- Copper [II] sulphate from Copper [II] oxide.
- Iron [III] chloride from the metal iron.
- Potassium sulphate from KOH soln.
- Lead [II] chloride from lead carbonate [give two equations].
CuO + H2SO4 ⟶ CuSO4 + H2O
2Fe + 3Cl2 ⟶ 2FeCl3
2KOH + H2SO4 [dil.] ⟶ K2SO4 + 2H2O
PbCO3 + 2HNO3 ⟶ Pb(NO3)2 + H2O + CO2 ↑
Pb(NO3)2 + 2NaCl ⟶ 2NaNO3 + PbCl2
Write the balanced chemical equation — Lead nitrate solution is added to sodium chloride solution
Pb(NO3)2 + 2NaCl ⟶ PbCl2 ↓ + 2NaNO3
State what happens to the crystals of washing soda when exposed to air. Name the phenomenon exhibited.
When crystals of washing soda are exposed to air, it loses its water of crystallisation and the phenomenon is known as Efflorescence.
Name the method used for the preparation of the following salts from the list given below –
(i) Sodium nitrate
(ii) Iron (III) chloride
(iii) Lead chloride
(iv) Zinc sulphate
(v) Sodium hydrogen sulphate.
A : Simple displacement
B : Neutralization
C : Decomposition by acid
D : Double decomposition
E : Direct synthesis
(i) Sodium nitrate — B : Neutralization
(ii) Iron (III) chloride — E : Direct synthesis
(iii) Lead chloride — D : Double decomposition
(iv) Zinc sulphate — A : Simple displacement
(v) Sodium hydrogen sulphate — C : Decomposition by acid
Match the following:
|Column A||Column B|
|(i) Acid salt||(A) Ferrous ammonium sulphate|
|(ii) Double salt||(B) Contains only ions|
|(iii) Ammonium hydroxide solution||(C) Sodium hydrogen sulphate|
|(iv) Dilute hydrochloric acid||(D) Contains only molecules|
|(v) Carbon tetrachloride||(E) Contains ions and molecules|
|Column A||Column B|
|(i) Acid salt||(C) Sodium hydrogen sulphate|
|(ii) Double salt||(A) Ferrous ammonium sulphate|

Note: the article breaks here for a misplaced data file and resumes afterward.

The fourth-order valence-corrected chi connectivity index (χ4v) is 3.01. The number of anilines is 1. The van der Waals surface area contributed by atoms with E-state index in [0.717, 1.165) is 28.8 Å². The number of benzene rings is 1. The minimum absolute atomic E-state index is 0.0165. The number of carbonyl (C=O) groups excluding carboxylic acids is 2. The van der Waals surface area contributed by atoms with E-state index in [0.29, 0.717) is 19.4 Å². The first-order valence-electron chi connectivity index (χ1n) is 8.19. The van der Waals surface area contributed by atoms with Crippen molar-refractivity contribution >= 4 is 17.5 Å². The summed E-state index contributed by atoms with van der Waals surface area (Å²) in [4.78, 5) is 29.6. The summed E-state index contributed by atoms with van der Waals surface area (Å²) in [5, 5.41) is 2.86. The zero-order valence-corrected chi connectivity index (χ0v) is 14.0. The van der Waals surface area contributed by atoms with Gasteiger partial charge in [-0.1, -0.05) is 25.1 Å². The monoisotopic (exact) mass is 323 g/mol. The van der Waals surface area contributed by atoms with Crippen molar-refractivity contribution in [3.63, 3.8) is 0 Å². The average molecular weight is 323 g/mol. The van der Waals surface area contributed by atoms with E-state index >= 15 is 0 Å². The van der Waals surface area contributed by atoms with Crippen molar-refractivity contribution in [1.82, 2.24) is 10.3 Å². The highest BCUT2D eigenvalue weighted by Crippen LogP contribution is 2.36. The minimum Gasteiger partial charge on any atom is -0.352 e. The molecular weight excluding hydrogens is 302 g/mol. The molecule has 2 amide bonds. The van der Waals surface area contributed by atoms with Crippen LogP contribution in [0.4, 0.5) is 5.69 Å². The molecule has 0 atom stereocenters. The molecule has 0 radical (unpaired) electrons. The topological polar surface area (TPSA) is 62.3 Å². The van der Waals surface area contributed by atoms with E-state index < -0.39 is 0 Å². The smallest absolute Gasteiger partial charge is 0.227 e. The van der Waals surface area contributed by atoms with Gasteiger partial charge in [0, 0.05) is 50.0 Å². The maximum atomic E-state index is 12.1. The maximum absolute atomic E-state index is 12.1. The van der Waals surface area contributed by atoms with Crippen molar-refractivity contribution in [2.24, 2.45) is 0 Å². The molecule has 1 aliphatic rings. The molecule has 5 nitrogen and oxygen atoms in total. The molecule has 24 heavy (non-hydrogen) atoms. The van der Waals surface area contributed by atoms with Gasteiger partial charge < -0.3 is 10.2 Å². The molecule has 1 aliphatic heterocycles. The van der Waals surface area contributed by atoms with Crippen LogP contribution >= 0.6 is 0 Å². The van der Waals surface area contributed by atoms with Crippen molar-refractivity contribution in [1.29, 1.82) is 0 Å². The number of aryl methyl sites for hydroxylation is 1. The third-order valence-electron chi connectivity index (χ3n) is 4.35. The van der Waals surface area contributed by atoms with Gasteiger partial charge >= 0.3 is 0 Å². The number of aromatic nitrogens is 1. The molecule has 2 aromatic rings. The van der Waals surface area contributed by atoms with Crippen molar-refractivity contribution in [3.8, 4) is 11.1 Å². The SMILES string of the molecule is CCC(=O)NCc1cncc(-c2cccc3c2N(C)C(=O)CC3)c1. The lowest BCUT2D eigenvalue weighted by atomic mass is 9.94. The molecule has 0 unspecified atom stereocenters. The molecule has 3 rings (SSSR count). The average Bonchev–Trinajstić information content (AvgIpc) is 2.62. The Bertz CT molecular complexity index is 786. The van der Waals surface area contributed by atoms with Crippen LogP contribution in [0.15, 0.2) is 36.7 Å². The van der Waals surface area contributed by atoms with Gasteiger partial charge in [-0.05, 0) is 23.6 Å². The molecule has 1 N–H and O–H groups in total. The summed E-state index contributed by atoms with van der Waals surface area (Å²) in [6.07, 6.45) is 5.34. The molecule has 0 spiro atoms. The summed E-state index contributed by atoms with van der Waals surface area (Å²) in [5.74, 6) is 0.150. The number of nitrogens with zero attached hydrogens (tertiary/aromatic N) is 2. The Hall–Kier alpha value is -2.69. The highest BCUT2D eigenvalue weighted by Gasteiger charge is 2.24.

|(iii) Ammonium hydroxide solution||(E) Contains ions and molecules|
|(iv) Dilute hydrochloric acid||(B) Contains only ions|
|(v) Carbon tetrachloride||(D) Contains only molecules|
State your observation : zinc granule is added to copper sulphate solution.
Zinc displaces copper to form zinc sulphate and thus copper gets deposited and the blue coloured solution becomes colourless.
Zn + CuSO4 ⟶ Cu + ZnSO4
Give a balanced equation for the reaction: Silver nitrate solution and sodium chloride solution.
AgNO3 + NaCl ⟶ NaNO3 + AgCl ↓
Select the word/s given below which are required to correctly complete the blanks — [ammonia, ammonium carbonate, carbon dioxide, hydrogen, hydronium, hydroxide, precipitate, salt water] :
(i) A solution M turns blue litmus red, so it must contain (i) ............... ions ; another solution O turns red litmus blue and hence, must contain, (ii) ............... ions.
(ii) When solution M and O are mixed together, the products will be (iii) ............... and (iv) ............... .
(iii) If a piece of magnesium was put into a solution M, (v) ............... gas would be evolved.
(i) A solultion M turns blue litmus red, so it must contain (i) hydronium ions ; another solution O turns red litmus blue and hence, must contain, (ii) hydroxide ions.